Organisation Description Year
Society of Trust & Estate Practitioners

Trusted advisor: THE FUTURE A report on the future of UK trust and estate practice by the Society of Trust and Estate Practitioners

Highlights increasing resistance from clients to pay by the hour, wanting fixed fees. – page 10

Ministry of Justice

The extent and value of pro bono work provided by legal executives

A quarter of legal execs surveyed said they had carried out pro bono (i.e. free) legal work – page i.

Department for Business Innovation & Skills


Services delivered by Citizens advice, substantiated by research:
Around 3 million people are helped each year, covering over 5 million problems. The satisfaction rate of clients is very high.

Kings College London

The Work of the Family BarReport of the Week-At-A-Glance Survey 2008Debora Price PhD & Anne Laybourne MSc

Argument for highly graduated fees – costs are driven by Characteristics of Client, Characteristics of Case, Client’s Role & Related Preparation, Seriousness of Consequences of Failure in Court – Pages 71-96

University of Oxford

University of Oxford questionnaire on funding, costs and proportionality


University of Bristiol - Professor Paul A Grout

The Clementi Report: Potential Risks of External Ownership and Regulatory Responses – A Report to the Department of Constitutional Affairs

Lawyers undertake training at the start of their career to obtain relevant qualifications, they then develop these skills over time, develop reputations, valuable contacts, etc. If the lawyer acts as a sole trader then these skills will be reflected in their fees with the better lawyers being in a position to command higher fees. Economists tend to refer to these personal skills as human capital and think of the fees as the return on that capital – Page 1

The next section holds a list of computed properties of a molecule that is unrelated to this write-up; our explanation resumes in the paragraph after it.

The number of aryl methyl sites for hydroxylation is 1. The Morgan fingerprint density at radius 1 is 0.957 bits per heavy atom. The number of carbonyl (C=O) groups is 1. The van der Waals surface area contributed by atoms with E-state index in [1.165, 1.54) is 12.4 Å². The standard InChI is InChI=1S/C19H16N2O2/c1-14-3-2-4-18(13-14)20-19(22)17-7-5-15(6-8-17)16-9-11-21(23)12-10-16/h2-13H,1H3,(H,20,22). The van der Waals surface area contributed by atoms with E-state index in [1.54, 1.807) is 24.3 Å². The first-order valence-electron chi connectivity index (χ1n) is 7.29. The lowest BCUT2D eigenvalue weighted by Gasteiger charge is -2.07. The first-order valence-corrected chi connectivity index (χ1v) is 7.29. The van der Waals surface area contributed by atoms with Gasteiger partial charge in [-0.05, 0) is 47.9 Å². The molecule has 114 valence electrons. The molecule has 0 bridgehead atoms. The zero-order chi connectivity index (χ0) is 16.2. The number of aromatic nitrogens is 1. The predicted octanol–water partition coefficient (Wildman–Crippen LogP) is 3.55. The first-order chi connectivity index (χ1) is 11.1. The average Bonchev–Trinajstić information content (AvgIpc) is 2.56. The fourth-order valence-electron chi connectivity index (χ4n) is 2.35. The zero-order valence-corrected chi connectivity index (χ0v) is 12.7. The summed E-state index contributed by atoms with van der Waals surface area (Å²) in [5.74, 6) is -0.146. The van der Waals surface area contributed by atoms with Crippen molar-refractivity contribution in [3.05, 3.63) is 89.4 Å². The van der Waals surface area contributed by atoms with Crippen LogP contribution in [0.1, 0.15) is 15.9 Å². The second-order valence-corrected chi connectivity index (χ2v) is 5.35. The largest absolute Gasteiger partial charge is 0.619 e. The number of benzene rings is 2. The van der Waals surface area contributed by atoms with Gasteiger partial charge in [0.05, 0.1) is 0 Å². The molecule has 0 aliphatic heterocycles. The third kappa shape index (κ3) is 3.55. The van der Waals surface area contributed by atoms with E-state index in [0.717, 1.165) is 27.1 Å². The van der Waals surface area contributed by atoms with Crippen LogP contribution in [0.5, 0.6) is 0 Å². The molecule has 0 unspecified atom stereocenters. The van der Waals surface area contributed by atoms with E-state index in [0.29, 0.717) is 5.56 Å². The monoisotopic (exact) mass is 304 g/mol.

we have good evidence in other professions that behaviour is

Bar Council

The Public Access Scheme – Guidance for Lay Clients

Overview of how barristers set their fees – page 10

Marc Galanter & Simon Roberts

From kinship to magic circle: the London commercial law firm in the twentieth century

In the 1990s, for city law firms an entrench culture of long term client loyalty and limited fee negotiation came to an end, as corporate client sought to reduce costs. Fees set against an hourly rate or by reference to the value of a transaction gave way to the price for the job, via competitive tendering. Page 19

Bar Standards Board

Perceptions of barristers Research study conducted for the Bar Standards Board by IPSOS MORI November 2007

Suggestion that higher rates of pay is linked to better service -
when asked what would improve the service that they provide, 19% of barristers say better pay, 9%, more specifically, say better pay for legal aid, and 9% say better listing by courts – page 21
See Figure 12.

Civil Justice Council

Improving access to justice: contingency fees – a study of their operation in the United States of America – Richard Moorhead, Judge Peter Hurst, Robert Musgrove.

In the US, contingency fees are typically around 33% (page 8). There’s no regulatory cap on them.


It’s the system, stupid! Radically rethinking advice

Summary of fixed fee payment reforms (page 20) – and some of the challenges this new system posed.

Pinsent Masons

Introducing Certainty The Pinsent Masons approach to successful tribunal management

Breakdown of fee calculation for clients who are employers where a case goes to tribunal – fixed price risk analysis – pages 2, 6 & 7.

Routh Clarke Solicitors

Guideline rates

Brief history of Guideline Hourly rates used as a starting point for assessment of solicitors costs and how they have been set

Historically the hourly rate covered the cost of the solicitor (33.3%), the office overheads (33.3%) and a profit element (33.3%). More recently it has become much more a question of what the market will pay, or sometimes what the market will bear.